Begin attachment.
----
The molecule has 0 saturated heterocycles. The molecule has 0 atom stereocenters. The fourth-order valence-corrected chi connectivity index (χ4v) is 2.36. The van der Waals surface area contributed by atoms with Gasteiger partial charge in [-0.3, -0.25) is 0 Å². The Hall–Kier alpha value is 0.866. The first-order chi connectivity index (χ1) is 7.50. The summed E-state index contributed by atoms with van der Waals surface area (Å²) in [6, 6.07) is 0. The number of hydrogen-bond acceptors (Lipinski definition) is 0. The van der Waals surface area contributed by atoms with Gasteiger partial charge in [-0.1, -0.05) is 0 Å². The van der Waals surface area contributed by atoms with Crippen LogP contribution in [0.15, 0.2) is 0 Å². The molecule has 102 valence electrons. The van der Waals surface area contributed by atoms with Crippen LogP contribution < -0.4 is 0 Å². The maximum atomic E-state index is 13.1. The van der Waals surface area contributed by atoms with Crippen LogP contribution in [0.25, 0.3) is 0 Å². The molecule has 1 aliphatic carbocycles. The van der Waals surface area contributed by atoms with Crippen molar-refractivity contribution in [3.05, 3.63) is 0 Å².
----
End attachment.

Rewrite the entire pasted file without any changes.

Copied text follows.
The molecule has 0 saturated heterocycles. The molecule has 0 atom stereocenters. The fourth-order valence-corrected chi connectivity index (χ4v) is 2.36. The van der Waals surface area contributed by atoms with Gasteiger partial charge in [-0.3, -0.25) is 0 Å². The Hall–Kier alpha value is 0.866. The first-order chi connectivity index (χ1) is 7.50. The summed E-state index contributed by atoms with van der Waals surface area (Å²) in [6, 6.07) is 0. The number of hydrogen-bond acceptors (Lipinski definition) is 0. The van der Waals surface area contributed by atoms with Gasteiger partial charge in [-0.1, -0.05) is 0 Å². The van der Waals surface area contributed by atoms with Crippen LogP contribution in [0.15, 0.2) is 0 Å². The molecule has 102 valence electrons. The van der Waals surface area contributed by atoms with Crippen LogP contribution < -0.4 is 0 Å². The maximum atomic E-state index is 13.1. The van der Waals surface area contributed by atoms with Crippen LogP contribution in [0.25, 0.3) is 0 Å². The molecule has 1 aliphatic carbocycles. The van der Waals surface area contributed by atoms with Crippen molar-refractivity contribution in [3.05, 3.63) is 0 Å².